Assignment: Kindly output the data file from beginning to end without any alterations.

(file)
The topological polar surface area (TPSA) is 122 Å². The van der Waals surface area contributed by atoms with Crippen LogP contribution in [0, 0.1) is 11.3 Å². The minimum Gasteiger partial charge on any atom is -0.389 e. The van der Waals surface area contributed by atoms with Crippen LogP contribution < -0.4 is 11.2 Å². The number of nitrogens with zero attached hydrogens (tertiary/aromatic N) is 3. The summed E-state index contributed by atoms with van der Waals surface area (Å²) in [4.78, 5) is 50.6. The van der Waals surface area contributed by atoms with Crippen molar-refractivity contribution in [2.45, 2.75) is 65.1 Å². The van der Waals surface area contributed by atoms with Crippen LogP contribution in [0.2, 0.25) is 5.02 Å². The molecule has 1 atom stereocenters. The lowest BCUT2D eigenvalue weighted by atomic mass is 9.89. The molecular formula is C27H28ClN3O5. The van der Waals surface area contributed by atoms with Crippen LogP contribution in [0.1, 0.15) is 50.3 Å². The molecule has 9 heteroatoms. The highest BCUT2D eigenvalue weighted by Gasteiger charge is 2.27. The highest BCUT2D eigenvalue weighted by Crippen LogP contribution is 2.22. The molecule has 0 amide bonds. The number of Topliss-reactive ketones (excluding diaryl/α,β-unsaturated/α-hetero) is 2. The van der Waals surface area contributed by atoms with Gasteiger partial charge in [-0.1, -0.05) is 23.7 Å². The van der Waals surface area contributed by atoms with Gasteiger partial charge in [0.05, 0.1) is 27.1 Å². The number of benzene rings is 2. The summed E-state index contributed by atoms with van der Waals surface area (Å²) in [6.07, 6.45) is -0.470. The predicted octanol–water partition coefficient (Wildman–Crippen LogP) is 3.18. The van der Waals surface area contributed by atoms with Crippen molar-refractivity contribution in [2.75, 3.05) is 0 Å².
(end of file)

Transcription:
The topological polar surface area (TPSA) is 122 Å². The van der Waals surface area contributed by atoms with Crippen LogP contribution in [0, 0.1) is 11.3 Å². The minimum Gasteiger partial charge on any atom is -0.389 e. The van der Waals surface area contributed by atoms with Crippen LogP contribution < -0.4 is 11.2 Å². The number of nitrogens with zero attached hydrogens (tertiary/aromatic N) is 3. The summed E-state index contributed by atoms with van der Waals surface area (Å²) in [4.78, 5) is 50.6. The van der Waals surface area contributed by atoms with Crippen molar-refractivity contribution in [2.45, 2.75) is 65.1 Å². The van der Waals surface area contributed by atoms with Crippen LogP contribution in [0.2, 0.25) is 5.02 Å². The molecule has 1 atom stereocenters. The lowest BCUT2D eigenvalue weighted by atomic mass is 9.89. The molecular formula is C27H28ClN3O5. The van der Waals surface area contributed by atoms with Crippen LogP contribution in [0.1, 0.15) is 50.3 Å². The molecule has 9 heteroatoms. The highest BCUT2D eigenvalue weighted by Gasteiger charge is 2.27. The highest BCUT2D eigenvalue weighted by Crippen LogP contribution is 2.22. The molecule has 0 amide bonds. The number of Topliss-reactive ketones (excluding diaryl/α,β-unsaturated/α-hetero) is 2. The van der Waals surface area contributed by atoms with Gasteiger partial charge in [-0.1, -0.05) is 23.7 Å². The van der Waals surface area contributed by atoms with Gasteiger partial charge in [0.05, 0.1) is 27.1 Å². The number of benzene rings is 2. The summed E-state index contributed by atoms with van der Waals surface area (Å²) in [6.07, 6.45) is -0.470. The predicted octanol–water partition coefficient (Wildman–Crippen LogP) is 3.18. The van der Waals surface area contributed by atoms with Crippen molar-refractivity contribution in [2.75, 3.05) is 0 Å².